The fifth-generation Maxima, made for the 1994 through 1999 model years, seems to be the last for which the manual-transmission option was selected by a significant minority of buyers; you could get one after 1999, but I never see anything but automatics in my junkyard travels.

Here’s a mean-looking ’96 that I spotted in a San Francisco Bay Area wrecking yard. (Read More…)

By on August 8, 2016

00 - 1990 Pontiac Grand Am in Colorado junkyard - ©2016 Murilee Martin - The Truth About Cars

I have photographed and wrote about interesting (to me) junkyard cars for nearly a decade, and so far I have not photographed a single one of the hundreds of discarded BMW E30s I have found in my travels. In fact, I just shot my first E30 the other day (a 325e with automatic, don’t get too excited), but first I must share a car I find far more interesting: an N-Body Grand Am with gray cloth interior and Oldsmobile Quad 4 engine. (Read More…)

By on August 1, 2016

1994 Audi 90S in California Junkyard, LH front view - ©2016 Murilee Martin - The Truth About Cars

The folks at Audi got really confusing with their American-market car names for a couple of decades and I have given up trying to sort out from memory, say, when the 5000 became the 100 or the 200 or whatever the hell it became in the chaos following the Unintended Acceleration Debacle. The Audi 80 was sold in the USA as a 4000 or something — it’s all a blur — but then Audi badged it as an 80, except for the sedans, which were 90s, I think.

Anyway, this California ’94 sedan has 90 S badges and it’s a fairly interesting car. (Read More…)

By on July 18, 2016

1991 Infiniti M30 in California junkyard, RH front view - ©2016 Murilee Martin - The Truth About Cars

When Nissan decided to push some chips into the serious North American luxury-car-market game, they didn’t have the resources to do what Toyota did and build an all-new machine from scratch. Instead, they turned the President luxury sedan into the Q45 and the Leopard sport coupe into the M30. Infiniti sold the M30 for just a few years before being replaced by the J30 for the 1993 model year. It’s been nearly forgotten today.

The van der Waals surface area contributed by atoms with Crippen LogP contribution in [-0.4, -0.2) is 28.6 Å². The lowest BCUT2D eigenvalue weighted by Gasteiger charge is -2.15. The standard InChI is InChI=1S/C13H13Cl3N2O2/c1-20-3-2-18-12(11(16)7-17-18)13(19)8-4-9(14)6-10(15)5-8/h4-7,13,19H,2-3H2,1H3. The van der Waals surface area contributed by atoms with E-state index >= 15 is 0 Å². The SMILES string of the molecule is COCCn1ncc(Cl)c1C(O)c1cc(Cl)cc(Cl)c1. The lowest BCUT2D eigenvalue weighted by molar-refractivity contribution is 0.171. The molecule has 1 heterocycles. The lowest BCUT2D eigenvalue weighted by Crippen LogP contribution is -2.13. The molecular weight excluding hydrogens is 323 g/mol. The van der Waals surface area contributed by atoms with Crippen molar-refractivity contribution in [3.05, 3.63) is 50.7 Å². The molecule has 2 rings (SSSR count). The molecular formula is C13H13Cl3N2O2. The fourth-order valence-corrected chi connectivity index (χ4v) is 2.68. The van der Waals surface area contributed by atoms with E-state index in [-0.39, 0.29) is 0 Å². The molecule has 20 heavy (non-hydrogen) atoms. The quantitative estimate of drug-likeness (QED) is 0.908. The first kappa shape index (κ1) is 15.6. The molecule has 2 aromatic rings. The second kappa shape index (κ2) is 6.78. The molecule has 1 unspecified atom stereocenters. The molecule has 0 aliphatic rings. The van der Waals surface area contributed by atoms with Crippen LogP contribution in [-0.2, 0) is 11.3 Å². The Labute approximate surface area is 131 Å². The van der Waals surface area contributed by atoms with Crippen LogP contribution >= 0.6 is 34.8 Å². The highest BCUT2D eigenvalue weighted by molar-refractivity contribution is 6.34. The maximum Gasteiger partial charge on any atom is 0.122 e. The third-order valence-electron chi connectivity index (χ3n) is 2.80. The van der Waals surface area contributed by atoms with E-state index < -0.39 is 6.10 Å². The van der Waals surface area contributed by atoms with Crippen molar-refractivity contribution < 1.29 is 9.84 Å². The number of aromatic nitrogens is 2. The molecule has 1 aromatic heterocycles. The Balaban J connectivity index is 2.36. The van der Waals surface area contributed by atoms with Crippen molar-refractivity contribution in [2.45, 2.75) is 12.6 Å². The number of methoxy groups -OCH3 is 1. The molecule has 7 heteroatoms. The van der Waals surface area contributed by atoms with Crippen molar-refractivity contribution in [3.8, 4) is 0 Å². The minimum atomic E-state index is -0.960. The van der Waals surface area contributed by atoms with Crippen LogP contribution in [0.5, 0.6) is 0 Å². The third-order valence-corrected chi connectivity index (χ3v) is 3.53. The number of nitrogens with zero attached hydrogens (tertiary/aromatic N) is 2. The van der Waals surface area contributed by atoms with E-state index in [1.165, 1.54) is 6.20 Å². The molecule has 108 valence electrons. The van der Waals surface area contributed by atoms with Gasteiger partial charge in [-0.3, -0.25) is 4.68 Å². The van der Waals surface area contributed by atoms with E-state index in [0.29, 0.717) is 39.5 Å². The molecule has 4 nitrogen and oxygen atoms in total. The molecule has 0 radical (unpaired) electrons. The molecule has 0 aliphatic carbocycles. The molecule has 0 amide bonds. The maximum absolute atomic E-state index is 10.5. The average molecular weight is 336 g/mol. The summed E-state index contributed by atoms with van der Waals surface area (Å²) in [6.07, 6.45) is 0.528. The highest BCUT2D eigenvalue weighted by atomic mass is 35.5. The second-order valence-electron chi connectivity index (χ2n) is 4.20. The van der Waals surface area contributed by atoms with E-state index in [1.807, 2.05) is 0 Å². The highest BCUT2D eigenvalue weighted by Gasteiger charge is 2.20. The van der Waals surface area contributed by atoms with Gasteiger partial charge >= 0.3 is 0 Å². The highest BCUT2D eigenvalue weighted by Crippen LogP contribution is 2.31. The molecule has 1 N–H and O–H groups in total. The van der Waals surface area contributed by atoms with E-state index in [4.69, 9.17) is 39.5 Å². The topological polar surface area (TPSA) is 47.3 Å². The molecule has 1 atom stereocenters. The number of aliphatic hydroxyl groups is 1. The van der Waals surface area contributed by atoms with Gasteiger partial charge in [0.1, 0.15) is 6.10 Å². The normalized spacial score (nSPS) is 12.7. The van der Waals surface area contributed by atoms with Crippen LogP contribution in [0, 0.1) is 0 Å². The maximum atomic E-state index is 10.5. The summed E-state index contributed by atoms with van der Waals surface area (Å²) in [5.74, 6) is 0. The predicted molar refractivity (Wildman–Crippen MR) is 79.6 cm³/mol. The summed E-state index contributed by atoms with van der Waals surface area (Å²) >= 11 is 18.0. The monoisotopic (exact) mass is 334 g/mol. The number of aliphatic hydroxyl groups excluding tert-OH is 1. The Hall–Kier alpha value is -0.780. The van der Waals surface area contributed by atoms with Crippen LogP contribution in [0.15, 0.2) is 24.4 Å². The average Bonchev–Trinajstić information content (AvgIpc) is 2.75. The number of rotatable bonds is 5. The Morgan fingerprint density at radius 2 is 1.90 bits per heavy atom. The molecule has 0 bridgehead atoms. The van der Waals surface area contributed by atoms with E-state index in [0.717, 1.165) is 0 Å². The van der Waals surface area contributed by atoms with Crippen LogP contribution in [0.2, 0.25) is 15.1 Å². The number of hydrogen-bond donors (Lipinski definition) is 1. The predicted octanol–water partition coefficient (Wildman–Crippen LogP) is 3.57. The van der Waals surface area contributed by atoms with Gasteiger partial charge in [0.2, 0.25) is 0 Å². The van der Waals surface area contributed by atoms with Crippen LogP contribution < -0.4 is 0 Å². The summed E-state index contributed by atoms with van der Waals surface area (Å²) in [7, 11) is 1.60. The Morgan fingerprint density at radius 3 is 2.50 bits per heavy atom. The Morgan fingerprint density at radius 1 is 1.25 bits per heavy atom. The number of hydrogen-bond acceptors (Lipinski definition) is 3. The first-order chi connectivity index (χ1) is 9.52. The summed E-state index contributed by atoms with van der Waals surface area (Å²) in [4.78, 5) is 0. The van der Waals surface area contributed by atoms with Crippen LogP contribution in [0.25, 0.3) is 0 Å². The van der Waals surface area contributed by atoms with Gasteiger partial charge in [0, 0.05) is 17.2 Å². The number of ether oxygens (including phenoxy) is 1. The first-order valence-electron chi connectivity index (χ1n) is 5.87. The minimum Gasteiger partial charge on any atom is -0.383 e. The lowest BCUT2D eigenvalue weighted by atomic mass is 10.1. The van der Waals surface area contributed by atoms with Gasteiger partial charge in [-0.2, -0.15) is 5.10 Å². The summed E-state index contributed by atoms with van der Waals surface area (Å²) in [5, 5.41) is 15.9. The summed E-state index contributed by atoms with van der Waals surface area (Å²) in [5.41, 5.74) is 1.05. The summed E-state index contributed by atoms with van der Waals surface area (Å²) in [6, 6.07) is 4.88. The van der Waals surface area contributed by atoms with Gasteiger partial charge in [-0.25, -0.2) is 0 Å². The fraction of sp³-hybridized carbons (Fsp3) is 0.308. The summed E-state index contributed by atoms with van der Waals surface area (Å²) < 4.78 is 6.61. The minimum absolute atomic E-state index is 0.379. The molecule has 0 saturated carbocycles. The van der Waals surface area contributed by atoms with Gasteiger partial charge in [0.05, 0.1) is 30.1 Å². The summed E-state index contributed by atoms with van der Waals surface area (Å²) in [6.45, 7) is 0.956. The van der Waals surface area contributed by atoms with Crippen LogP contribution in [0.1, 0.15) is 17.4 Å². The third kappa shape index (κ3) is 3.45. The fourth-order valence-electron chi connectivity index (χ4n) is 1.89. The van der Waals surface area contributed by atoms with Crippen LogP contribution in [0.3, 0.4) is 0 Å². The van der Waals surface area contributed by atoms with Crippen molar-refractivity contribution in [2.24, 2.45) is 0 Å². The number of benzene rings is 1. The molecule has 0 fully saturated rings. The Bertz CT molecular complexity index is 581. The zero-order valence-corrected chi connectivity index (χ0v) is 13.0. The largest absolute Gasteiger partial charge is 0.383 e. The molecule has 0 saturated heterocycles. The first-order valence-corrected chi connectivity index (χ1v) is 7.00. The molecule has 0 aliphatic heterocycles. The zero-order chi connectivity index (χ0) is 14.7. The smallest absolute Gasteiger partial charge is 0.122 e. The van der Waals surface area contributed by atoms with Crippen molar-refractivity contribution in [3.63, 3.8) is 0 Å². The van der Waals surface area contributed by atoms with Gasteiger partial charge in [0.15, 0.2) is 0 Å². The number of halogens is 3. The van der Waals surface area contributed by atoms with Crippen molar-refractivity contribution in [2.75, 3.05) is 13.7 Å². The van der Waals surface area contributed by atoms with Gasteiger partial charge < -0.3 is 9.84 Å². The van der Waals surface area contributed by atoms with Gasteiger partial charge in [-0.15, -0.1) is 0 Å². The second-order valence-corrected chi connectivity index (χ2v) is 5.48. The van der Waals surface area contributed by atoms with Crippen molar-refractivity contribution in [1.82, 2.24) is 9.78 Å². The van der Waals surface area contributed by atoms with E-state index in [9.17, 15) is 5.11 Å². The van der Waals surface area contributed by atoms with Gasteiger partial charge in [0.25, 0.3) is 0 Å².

Here’s a very rare ’91 that I spotted in a San Francisco Bay Area self-service wrecking yard a couple of weeks ago. (Read More…)

By on July 11, 2016

1994 BMW 530i in California Junkyard, RH front view - ©2016 Murilee Martin - The Truth About Cars

Because BMWs of the last quarter-century tend to be complex machines, intolerant of owners who flake on maintenance and expensive to fix once all those deferred problems result in a major failure, American self-service junkyards are full of Bavarian machinery. I see dozens of discarded E30s, E28s, and E36s every year, and hundreds of scrapped 7 Series cars. I’m not sufficiently interested to raise my camera and document their demise most of the time. However, an E34 5 Series with V8 and manual transmission isn’t something you see every day in the junkyard.

Here’s a ’94 that I shot in a yard in California’s Central Valley last week. (Read More…)

By on June 20, 2016

1999 Cadillac Eldorado ETC in California junkyard, LH front view - © 2016 Murilee Martin - The Truth About Cars

Cadillac built the tenth and final generation of the Eldorado for the 1992 through 2002 model years, and one of the trim levels had a maddeningly irritating acronym that could have come only from a large organization with many, many 14-hour airless meetings under soporifically humming fluorescent conference-room lights: ETC! (Read More…)

By on June 13, 2016

1990 Geo Storm in Colorado junkyard, RH front view - © 2016 Murilee Martin - The Truth About Cars

The Storm was the Geo-ized American-market version of the 1990-1993 Isuzu Gemini Coupe, and the GSi version was cheaper and more powerful than most of its sport-compact competition of the era. Most of them seemed to come in bright yellow paint, and most of them were crushed before they hit their tenth birthday. Still, some of them survived as long as any Civic Si or Sentra SE-R.

Here’s one that I found in a Denver-area self-service yard last year. (Read More…)